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Southern resident killer whale population falls to 73


The Center for Whale Research's (CWR) annual census of the southern resident killer whale (SRKW) population shows a decrease in the number of the endangered orcas that seasonally live in B.C. waters.

According to the Washington state-based whale research agency, as of July 1 the SRKW population consisted of 73 individuals, which is a decrease of one from the July 1, 2021 census, when the orca population was 74.

This year's report was released in September and was completed for the National Marine Fisheries Service in Bellingham, Wash.

The CWR reports that the SRKW population is a large extended family or clan that make up J, K and L pods. Members of J pod are the clan most likely to be seen year-round in the waters of the Salish Sea.

The pod used to frequent the inland waters from Washington state’s lower Puget Sound to the Georgia Strait from late spring to early fall.

In recent years the timeframe for J pod's "visits" have shortened to late summer through to early fall.


The most recent census data shows the SRKW population had three deaths – K21 "Cappuccino," L89 "Solstice" and K44 "Ripple" – from July 1, 2021 to July 1, 2022.

"From community observations, we know that K44 was alive in late April 2022, however he was not seen in subsequent encounters with his family," reads this year's CWR census report.

The agency states that the body of a juvenile male killer whale, matching K44’s size and markings, was found entangled off the Oregon coast in late June. It says that due to a lack of photographs or biological samples, a definitive identification of the deceased orca could not be made.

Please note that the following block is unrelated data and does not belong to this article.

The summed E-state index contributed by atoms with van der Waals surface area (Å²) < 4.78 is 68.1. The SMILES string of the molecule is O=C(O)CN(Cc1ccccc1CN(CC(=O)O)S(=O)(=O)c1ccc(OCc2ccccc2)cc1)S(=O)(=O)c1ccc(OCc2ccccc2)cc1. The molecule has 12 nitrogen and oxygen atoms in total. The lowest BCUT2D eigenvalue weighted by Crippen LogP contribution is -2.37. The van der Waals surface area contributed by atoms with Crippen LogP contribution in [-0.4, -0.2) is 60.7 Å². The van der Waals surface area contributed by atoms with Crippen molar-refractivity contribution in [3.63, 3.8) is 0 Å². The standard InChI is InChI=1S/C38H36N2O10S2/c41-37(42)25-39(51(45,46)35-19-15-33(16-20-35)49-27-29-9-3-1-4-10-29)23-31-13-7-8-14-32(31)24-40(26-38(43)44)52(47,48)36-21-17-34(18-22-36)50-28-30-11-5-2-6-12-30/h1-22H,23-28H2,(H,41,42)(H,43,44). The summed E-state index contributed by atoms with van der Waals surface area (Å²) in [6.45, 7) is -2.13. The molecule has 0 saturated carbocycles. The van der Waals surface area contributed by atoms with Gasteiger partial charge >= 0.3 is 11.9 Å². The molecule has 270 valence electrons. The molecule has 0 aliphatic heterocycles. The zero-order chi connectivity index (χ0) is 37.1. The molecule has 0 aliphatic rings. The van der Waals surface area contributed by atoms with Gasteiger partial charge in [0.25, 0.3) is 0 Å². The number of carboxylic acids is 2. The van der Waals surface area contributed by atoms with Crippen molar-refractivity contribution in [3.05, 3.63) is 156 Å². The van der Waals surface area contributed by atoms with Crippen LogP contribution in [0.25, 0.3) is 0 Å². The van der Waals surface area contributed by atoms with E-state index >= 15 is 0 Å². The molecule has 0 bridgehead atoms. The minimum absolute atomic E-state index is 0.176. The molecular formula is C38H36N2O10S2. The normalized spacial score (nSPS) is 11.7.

"If there is even a chance that we are losing members of this endangered population – possibly otherwise completely healthy and productive members – to entanglement, this is an issue that needs immediate attention, discussion, and action," the report adds.

The agency’s researchers note that L89 "Solstice" was seen in late 2021, but despite repeated encounters with his mother and social group, the orca has not been seen in 2022.


This year's SRKW census marks the lowest number of orcas in L pod, at 32, since the study began in 1976.

Meanwhile, K pod has the lowest number of orcas in its family in the past two decades, with just 16 individuals.

The census report indicates that J pod, with no deaths and one birth, now totals 25 orcas.

The whale research organization reports that during the SRKW census period this year, there were two births among the endangered orca population.

In February, J37 gave birth to her second calf, J59, which the CWR determined to be a female.

Then sometime in April, K20 also had her second offspring, K45, but despite multiple encounters by the CWR with the calf, its sex is currently unknown.

Recent observations of the two orca calves show that they appear to be healthy.

This year's full SRKW census report can be found on the Center for Whale Research website. Top Stories

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